The focus of the current excavations is on the 10th century BCE. Being a second temple guy, I am more interested in the remains of Gezer that date from the Hellenistic Hasmonean era. And that is what makes this most recent discovery at Gezer interesting.
The Gezer survey team led by Eric Mitchell and Jason Zan recently announced the discovery of a 13th boundary marker. These boundary markers plotted out the extent of the city of Gezer and its associated agricultural lands. These are bilingual inscriptions in Greek and Hebrew. Here is what Mitchell and Zan had to say.
The boundary inscriptions demonstrate the period of conflict between the Seleucids and Maccabees. They show that the city had agricultural land around it and that the Jewish occupants were concerned over keeping their fields according to Jewish law. These discoveries are significant since the boundary stones have been frequently sought, but with long time frames between new discoveries. According to the scholarship of Ronnie Reich, of the University of Haifa, there are 12 known and published Gezer boundary stones dating to the Maccabean period. These bilingual inscriptions in outcrops of limestone bedrock ring the ancient city of Gezer on the South, East and Northeast. Many of these are two line inscriptions reading “Region of Gezer” on one line in Hebrew and “Belonging to Alkios” on the second line in Greek.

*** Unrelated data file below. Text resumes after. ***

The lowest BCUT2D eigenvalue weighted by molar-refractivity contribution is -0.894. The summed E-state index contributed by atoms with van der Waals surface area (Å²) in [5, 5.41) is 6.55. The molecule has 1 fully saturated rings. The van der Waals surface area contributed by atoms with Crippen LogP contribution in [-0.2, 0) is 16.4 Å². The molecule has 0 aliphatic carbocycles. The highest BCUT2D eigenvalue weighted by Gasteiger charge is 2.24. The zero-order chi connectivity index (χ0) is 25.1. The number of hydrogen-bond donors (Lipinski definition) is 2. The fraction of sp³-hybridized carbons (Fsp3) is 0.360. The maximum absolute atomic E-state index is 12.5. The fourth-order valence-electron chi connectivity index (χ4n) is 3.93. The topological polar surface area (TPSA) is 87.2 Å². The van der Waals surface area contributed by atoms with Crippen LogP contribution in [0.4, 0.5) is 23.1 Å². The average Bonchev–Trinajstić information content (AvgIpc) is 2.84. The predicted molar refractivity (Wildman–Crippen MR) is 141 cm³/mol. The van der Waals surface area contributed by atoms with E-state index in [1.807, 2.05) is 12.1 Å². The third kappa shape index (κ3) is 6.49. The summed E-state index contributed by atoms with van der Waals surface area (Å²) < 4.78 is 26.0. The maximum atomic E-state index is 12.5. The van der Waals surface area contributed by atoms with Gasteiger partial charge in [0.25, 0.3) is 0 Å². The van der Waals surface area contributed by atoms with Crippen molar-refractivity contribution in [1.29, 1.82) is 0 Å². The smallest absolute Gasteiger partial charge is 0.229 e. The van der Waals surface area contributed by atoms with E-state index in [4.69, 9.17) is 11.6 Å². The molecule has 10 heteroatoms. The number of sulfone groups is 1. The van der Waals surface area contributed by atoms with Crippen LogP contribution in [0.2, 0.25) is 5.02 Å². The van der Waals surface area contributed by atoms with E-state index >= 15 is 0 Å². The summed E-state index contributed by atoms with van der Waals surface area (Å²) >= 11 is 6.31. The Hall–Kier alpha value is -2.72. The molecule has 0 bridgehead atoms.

The new boundary stone inscription located by the Gezer survey team this season is the first to be found in over a decade, increasing the total number of known Gezer boundary inscriptions to 13. The new inscription is very weathered and is a bilingual inscription like many of the others, with some minor differences. It is a three line inscription, rather than the typical two, with the Greek name Alkiou on the first line (literally “belonging to Alkios”), remnants of the Hebrew word for “region of” on the second line and small remnants of the letters spelling “Gezer” on the third line. The Greek letters are larger than in other inscriptions and both the Greek and Hebrew lines are oriented in the same perspective. The survey directors will seek to publish the inscription as soon as possible in an academic publication.
For me this discovery raises once again the question of to what extent Hebrew was used in the second temple period. Most scholars agree, and with good reason, that Aramaic was the more commonly used language and that Hebrew was more a "sacred language" used in worship, etc. But such an inscription as this, which serve a municipal rather sacred purpose, seems to suggest that Hebrew was also used for other types of inscriptions. I have asked a few a my colleagues on the Gezer team their opinion, but they are not ready to venture any comments or suggestions at this time.